lonleyppl wrote:It's incredible to see a Leica made in Germany at that price point. The build quality looks phenomenal, and I love the rendering of Leica lenses.
Though the IQ is (fantastic and far) better than the APS-C cameras from Fuji, Oly and Sony, I wonder how it compares to the a7 and a7R. Seems like it might be a bit sharper, and have slightly better colors, at the expense of high ISO performance and the FF field of view. I think I'd prefer the ergonomics of the Sony FF, as I like physical controls and the Leica body looks a bit slippery, but it's amazing to see how the market has grown in the past year.
PenGun wrote: Wow. Really? You understand it's a Sony sensor I hope. So it's an an expensive take on a NEX 3n which sells for $400 and comes with a lens.
It's another Blad Lunar, eh'.
Airmantharp wrote:To summarize my perspective on Leica, in Steve Huff's words: "A camera is so much more than IQ and results."
$1900 buys you an A7R, onto which you can adapt M lenses as well, and use the full available image circle, with more resolution and dynamic range than Leica can offer .
lonleyppl wrote:But maybe with the Leica you don't get shutter shake issues? You also definitely get the name, which is important to some.
PenGun wrote:'Steve Huff's words: "A camera is so much more than IQ and results."'
No. That's exactly what a camera is. Results are all that matter. Steve Huff is a maroon.
Airmantharp wrote:It's believed that Canon puts Sony sensors in some of their compacts, and that some X-Trans sensors are actually manufactured by Sony as well. Panasonic makes the current m4/3 sensors for both companies, and they compete well with Sony's offerings.
As for the Leica T vs. the A6000, well, it's only a fair comparison if you search out the very best glass for the Sony camera. Their kit lenses are trash, might as well be marked 'toy' lenses compared to similar designs from Fuji, Canon, or Nikon, and yet those all pale in comparison to what Leica built for the T. Think of Leica's 18-56 lens as a modern range-finder-sized Canikon 24-70/2.8 optically. Being slow keeps it small, and that's okay; it's an amazing optic.
I compare the Leica T more to the EOS-M than anything else; they created a small, simple, well-built camera with a great touch interface that can be adapted to use the best glass on the market, in Leica's case the M-mount lenses, and likely R-series and S-series as well. And like the EOS-M, the T-series is a great introductory camera with great initial lenses that needs to be refreshed with a better sensor and a slightly more refined body with better manual controls in order to come into it's own, but the potential of course is there!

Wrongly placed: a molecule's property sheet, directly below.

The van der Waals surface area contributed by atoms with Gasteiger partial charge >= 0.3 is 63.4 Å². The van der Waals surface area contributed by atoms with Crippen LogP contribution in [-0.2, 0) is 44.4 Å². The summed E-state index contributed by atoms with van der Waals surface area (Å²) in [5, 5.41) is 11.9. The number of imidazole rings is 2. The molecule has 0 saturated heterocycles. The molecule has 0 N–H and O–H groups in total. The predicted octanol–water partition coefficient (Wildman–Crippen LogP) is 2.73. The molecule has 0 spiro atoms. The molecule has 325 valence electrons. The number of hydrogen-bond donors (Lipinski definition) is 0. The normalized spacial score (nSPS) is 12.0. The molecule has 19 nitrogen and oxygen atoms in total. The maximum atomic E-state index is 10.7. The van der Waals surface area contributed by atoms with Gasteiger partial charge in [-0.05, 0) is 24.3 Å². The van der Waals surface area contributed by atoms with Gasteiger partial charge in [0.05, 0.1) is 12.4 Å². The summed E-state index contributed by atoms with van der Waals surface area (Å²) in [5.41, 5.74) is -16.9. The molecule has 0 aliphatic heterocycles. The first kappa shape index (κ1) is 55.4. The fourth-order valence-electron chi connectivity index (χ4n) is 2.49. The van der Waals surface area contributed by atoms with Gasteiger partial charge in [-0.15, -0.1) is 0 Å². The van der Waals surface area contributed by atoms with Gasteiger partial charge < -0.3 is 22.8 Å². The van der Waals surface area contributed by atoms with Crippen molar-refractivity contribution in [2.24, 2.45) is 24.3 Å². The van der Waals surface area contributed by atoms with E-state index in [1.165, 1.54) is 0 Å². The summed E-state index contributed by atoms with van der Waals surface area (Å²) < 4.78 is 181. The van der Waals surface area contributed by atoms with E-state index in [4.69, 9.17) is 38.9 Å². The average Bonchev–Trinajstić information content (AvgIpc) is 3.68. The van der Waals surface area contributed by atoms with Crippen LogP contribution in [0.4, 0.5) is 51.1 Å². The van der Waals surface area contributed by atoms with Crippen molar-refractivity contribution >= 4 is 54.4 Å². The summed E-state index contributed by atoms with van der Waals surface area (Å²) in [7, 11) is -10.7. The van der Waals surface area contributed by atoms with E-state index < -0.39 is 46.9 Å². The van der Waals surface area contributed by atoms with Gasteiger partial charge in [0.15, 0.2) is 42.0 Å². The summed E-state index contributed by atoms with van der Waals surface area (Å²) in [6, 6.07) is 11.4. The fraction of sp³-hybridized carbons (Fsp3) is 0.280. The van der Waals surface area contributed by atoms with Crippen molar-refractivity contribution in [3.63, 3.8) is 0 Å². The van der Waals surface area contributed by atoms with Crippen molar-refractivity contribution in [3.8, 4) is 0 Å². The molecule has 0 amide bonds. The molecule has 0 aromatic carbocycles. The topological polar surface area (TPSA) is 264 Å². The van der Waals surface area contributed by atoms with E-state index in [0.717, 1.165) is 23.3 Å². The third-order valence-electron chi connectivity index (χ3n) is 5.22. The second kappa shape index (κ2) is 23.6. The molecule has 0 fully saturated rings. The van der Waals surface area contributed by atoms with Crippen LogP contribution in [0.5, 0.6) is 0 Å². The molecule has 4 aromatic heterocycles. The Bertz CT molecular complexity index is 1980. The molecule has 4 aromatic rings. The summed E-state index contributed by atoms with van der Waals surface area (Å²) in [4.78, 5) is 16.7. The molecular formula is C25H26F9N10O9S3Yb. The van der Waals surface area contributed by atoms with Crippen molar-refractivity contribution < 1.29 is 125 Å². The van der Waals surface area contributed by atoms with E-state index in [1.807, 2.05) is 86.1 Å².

cynan wrote:The fact of the matter is that the a6000 is such a better value proposition (better sensor, better functionality, EVF, etc) for the body insofar as what you can get out of the camera, that I think the lens situation would be more than worth the trade-off for most.
cynan wrote:Slightly off topic, but does anyone have, or have seen, Leica lenses made in Canada? I just discovered that Leica had a plant in Midland, Ontario (opened by Walter Mandler) that designed and built both cameras (such as the M4-2) and lenses (such as the Summicron 50, f1.0 Noctilux) between the mid 1950s and sometime in the 1980s (I think).
So yeah. Leica. built and designed in both Germany and Canada... Who knew?
Airmantharp wrote:I'm primarily highlighting the sheer quality of Leica's lenses- they quite literally make the best, and they charge for it.
PenGun wrote: This is a jewel, I thought it was gone from the web, I have a copy:
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